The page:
Schools that want to tackle violence need to stop focusing on the prevention of gun and knife crime and instead address acts of "micro-aggression" by teachers and students.
Too many schools concentrate on preventing and responding to extreme acts of violence, often by deploying metal detectors and crisis plans, according to a research paper by US academics. But senior staff must also take action against "subtle undercurrents of violence", the researchers say in the paper, published in the Journal of Curriculum and Pedagogy.
"These are the aggressive words, gestures and actions that are used to tell people they're different, that they don't belong, that they are outcasts," Jeffrey Brooks, professor of educational leadership at the University of Idaho and co-author of the study, told TES.
"We have to develop a more inclusive attitude in schools or we risk alienating pupils, treating them as outcasts, and that's what ultimately leads to many different forms of violence, including the sort of shootings that we have seen too often in American schools."
Professor Brooks said that high-profile cases of mass killings at schools had limited public debate, in the US at least, to gun control and mental health issues. "Too many schools focus only on security to prevent that kind of tragedy happening," he said. "Once the security and the plan are in place they think they have dealt with the problem.
"But they haven't. That's only part of the solution - and the easy part. Teachers and school administrators need to spend more time and effort doing the much more difficult daily job of making a connection with every pupil so they all feel valued, that they belong, that they are part of that school community and have a role to play in it."
One of the obstacles to achieving this was the size of many schools, Professor Brooks said. "We have allowed schools to become so big and they have become unwieldy. But there is still a lot that can be done."
UK schools have suffered from similar issues through knife crime, particularly in inner-city areas. The Anti-Bullying Alliance said it agreed with the research, adding that security measures could often have a detrimental effect. Luke Roberts, the charity's national coordinator, said an overemphasis on security could send the wrong message.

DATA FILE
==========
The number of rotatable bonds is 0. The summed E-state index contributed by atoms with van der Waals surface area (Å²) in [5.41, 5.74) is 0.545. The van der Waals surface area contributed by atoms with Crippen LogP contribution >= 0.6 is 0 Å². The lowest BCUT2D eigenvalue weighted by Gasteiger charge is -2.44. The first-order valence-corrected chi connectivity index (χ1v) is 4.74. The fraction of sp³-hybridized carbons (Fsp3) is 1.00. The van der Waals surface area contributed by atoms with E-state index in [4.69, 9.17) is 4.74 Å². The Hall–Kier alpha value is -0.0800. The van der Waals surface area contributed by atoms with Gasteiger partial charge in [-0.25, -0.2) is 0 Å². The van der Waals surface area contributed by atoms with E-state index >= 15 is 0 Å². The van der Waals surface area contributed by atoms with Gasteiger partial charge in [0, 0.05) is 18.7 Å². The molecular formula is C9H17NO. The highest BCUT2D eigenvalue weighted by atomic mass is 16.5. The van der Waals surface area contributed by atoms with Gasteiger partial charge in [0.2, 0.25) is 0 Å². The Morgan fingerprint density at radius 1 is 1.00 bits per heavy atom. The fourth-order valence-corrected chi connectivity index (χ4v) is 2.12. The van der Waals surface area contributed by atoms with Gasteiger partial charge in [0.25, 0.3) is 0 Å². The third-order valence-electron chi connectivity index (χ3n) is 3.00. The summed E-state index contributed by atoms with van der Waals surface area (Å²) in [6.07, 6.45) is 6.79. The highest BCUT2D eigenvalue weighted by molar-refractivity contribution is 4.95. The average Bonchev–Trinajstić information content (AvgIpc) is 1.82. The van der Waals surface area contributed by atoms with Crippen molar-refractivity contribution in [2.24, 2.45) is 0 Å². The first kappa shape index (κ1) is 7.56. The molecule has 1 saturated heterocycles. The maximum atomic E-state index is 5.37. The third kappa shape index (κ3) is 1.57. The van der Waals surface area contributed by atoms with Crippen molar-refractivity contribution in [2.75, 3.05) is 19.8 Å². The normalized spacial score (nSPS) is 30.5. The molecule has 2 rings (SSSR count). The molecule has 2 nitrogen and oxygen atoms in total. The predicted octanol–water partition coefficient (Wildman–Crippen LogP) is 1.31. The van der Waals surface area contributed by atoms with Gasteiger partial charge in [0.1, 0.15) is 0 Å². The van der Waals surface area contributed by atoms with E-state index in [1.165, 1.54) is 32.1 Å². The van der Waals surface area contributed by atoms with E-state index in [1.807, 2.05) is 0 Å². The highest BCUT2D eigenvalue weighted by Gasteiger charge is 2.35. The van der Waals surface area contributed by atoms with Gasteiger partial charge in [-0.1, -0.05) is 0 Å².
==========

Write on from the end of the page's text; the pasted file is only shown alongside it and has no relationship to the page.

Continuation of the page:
"By putting up knife arches it can say to students that this school is unsafe, that students here carry knives," Mr Roberts said. "And if there is a culture of unsafety, then students are more likely to feel they need to defend themselves.
"It is far more important to try and deal with the relationships between students, to create role models at the school and to properly train teachers to be able to spot and manage these micro-aggressive incidents."
The research paper - titled What Can School Leaders Do About Violence in Schools? - recommends that teachers treat students as individuals, not as "numbers", and avoid labelling them as members of a group. That would help staff to identify the perpetrators and the victims of threats and violence, the study says.
The paper claims that schools could end a culture of violence by changing expectations, holding people to account, building conflict resolution skills and developing programmes to address violent behaviour and build self-esteem.
The authors were inspired to complete the study after the massacre of 20 children and six teachers at Sandy Hook Elementary School in Connecticut, US, in December 2012, by former student Adam Lanza.
Schools must also reflect on whether they are perpetrators or recipients of micro-aggression. "This will help them to understand how subtle violence affects lives and begin to build schools that are non-violent, for all students," the paper continues.
"It's not enough for schools just to say that they have a wonderful, inclusive culture," said Professor Brooks. "They have to show it and work at it every day."